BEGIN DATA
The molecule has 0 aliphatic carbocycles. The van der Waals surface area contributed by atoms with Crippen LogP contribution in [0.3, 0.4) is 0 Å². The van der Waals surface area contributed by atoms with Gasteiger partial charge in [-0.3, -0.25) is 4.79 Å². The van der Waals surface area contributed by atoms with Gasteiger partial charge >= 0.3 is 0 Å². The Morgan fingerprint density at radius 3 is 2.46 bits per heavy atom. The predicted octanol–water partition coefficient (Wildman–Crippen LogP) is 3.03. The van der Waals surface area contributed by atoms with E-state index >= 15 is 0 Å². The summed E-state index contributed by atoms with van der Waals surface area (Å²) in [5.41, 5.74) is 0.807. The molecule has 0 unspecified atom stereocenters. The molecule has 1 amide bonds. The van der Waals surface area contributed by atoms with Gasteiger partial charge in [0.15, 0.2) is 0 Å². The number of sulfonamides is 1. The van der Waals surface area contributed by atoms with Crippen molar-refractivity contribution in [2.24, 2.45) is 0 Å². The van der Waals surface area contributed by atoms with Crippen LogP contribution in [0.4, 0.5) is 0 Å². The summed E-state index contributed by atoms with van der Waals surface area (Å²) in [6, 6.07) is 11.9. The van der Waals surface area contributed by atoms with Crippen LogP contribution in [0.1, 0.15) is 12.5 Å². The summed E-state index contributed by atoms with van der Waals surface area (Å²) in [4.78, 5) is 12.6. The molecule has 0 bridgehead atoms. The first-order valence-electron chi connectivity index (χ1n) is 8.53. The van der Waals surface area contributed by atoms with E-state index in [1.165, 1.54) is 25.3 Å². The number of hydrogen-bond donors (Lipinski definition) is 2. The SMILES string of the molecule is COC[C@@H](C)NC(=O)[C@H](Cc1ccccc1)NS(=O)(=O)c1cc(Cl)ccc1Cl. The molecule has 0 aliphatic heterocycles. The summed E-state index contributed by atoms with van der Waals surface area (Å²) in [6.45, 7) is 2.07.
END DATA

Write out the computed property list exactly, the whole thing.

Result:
The molecule has 0 aliphatic carbocycles. The van der Waals surface area contributed by atoms with Crippen LogP contribution in [0.3, 0.4) is 0 Å². The van der Waals surface area contributed by atoms with Gasteiger partial charge in [-0.3, -0.25) is 4.79 Å². The van der Waals surface area contributed by atoms with Gasteiger partial charge >= 0.3 is 0 Å². The Morgan fingerprint density at radius 3 is 2.46 bits per heavy atom. The predicted octanol–water partition coefficient (Wildman–Crippen LogP) is 3.03. The van der Waals surface area contributed by atoms with E-state index >= 15 is 0 Å². The summed E-state index contributed by atoms with van der Waals surface area (Å²) in [5.41, 5.74) is 0.807. The molecule has 0 unspecified atom stereocenters. The molecule has 1 amide bonds. The van der Waals surface area contributed by atoms with Gasteiger partial charge in [0.15, 0.2) is 0 Å². The number of sulfonamides is 1. The van der Waals surface area contributed by atoms with Crippen molar-refractivity contribution in [2.24, 2.45) is 0 Å². The van der Waals surface area contributed by atoms with Crippen LogP contribution in [0.4, 0.5) is 0 Å². The summed E-state index contributed by atoms with van der Waals surface area (Å²) in [6, 6.07) is 11.9. The van der Waals surface area contributed by atoms with Crippen LogP contribution in [0.1, 0.15) is 12.5 Å². The summed E-state index contributed by atoms with van der Waals surface area (Å²) in [4.78, 5) is 12.6. The molecule has 0 bridgehead atoms. The first-order valence-electron chi connectivity index (χ1n) is 8.53. The van der Waals surface area contributed by atoms with E-state index in [1.165, 1.54) is 25.3 Å². The number of hydrogen-bond donors (Lipinski definition) is 2. The SMILES string of the molecule is COC[C@@H](C)NC(=O)[C@H](Cc1ccccc1)NS(=O)(=O)c1cc(Cl)ccc1Cl. The molecule has 0 aliphatic heterocycles. The summed E-state index contributed by atoms with van der Waals surface area (Å²) in [6.45, 7) is 2.07.